The sports bar not only opened new stores with $3.5 million AUVs, but it's also finding success in the M&A market.
Geo Concepcion likes to choose challenges. Ones that are "really, really, difficult," he said earlier this year at the ICR Conference.
That's where the industry veteran found himself in 2019 when he became CEO of The Greene Turtle, a Mid-Atlantic sports bar with four-plus decades of history.
"When I joined in ‘19, we were having some top-line and bottom-line challenges as a lot of casual-dining restaurants were," he said. "And so having come from Famous Dave’s prior, the focus was, how do we reinvigorate this brand? How do we give it life again? Take this legacy brand, and give it a new path forward?"
From 2019 to 2023, the chain lost 13 restaurants, most of which happened during COVID. The chain took those volatile times as an opportunity to pause and channel energy into determining what The Greene Turtle is going to be and how that would impact the next two to three years.
The process touches multiple areas. At the store level, Concepcion recognizes new prototypes are key to the sports bar's future. As the brand builds an energized footprint, digital and to-go have moved to the forefront. So has sports betting. In February, The Greene Turtle announced two upcoming units in Canton and Towson, Maryland, will house sportsbooks to leverage a soaring multi-billion-dollar industry. The restaurants will feature state-of-the-art audio and visual technology, like tickers to keep bettors informed.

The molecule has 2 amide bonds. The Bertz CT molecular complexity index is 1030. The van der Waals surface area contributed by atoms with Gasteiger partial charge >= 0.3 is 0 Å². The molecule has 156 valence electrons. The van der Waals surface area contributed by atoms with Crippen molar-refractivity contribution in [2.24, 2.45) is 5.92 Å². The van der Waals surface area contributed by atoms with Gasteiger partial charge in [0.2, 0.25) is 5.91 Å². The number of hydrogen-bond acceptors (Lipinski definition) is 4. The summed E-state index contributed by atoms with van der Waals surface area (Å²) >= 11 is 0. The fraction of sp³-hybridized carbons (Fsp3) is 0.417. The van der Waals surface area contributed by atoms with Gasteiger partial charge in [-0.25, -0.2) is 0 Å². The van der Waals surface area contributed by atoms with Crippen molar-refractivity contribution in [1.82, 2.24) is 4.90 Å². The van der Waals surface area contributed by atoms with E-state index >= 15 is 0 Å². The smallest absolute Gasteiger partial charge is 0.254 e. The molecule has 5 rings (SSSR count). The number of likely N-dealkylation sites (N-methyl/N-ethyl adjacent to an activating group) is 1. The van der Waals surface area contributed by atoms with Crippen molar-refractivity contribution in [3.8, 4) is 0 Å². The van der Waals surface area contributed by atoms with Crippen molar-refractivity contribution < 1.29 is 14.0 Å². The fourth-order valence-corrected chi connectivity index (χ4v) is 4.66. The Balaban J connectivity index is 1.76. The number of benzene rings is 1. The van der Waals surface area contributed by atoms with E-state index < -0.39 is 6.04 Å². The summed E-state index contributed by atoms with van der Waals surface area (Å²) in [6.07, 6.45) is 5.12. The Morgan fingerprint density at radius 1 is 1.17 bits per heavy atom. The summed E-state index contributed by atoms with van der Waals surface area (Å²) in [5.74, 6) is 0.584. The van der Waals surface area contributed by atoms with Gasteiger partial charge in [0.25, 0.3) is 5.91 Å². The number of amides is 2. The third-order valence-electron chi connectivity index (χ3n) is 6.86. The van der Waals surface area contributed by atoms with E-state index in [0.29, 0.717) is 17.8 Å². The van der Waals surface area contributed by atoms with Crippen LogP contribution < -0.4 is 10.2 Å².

Systemwide, commodities, supply chain, and inflation have been problematic, but in recent times, Concepcion has been "completely hands-on" in how the brand thinks about pricing, leases, and contract negotiations. And if there's been one positive to COVID, it's been more flexibility with landlords.
"We were happy to find that in that post-COVID environment, landlords were really focused on, how good of an operator are you?" Concepcion said. " … It really came down to, can you operate well and can you be a tenant for the long term? So we were beneficiaries of that in a big way."
A third piece—and arguably the most important—is labor, and that's inside restaurants and at the corporate level. Concepcion knows that to keep talent, the brand needs momentum. Moves that let employees see the bigger picture and upward trajectory. One way is successful organic growth. At the start of 2023, The Greene Turtle had 34 locations, 19 of which were company-owned. The brand had an AUV of $2.5 million and 18 percent unit-level EBITDA margins. Last year, the brand built four restaurants, which are posting $3.5 million in AUV and competitive cash-on-cash returns. Five stores are planned for 2023.
The Greene Turtle has created buzz through the M&A market, as well. In June 2022, the company announced it acquired Clark Crew BBQ, an independent casual-dining concept in Oklahoma City. The restaurant, which has won more than 700 Top 10 awards, was founded in 2019 through a collaboration between Travis Clark and Famous Dave's parent BBQ Holdings. The single-unit store generates $8 million in annual volume and $1.2 million in unit-level contribution.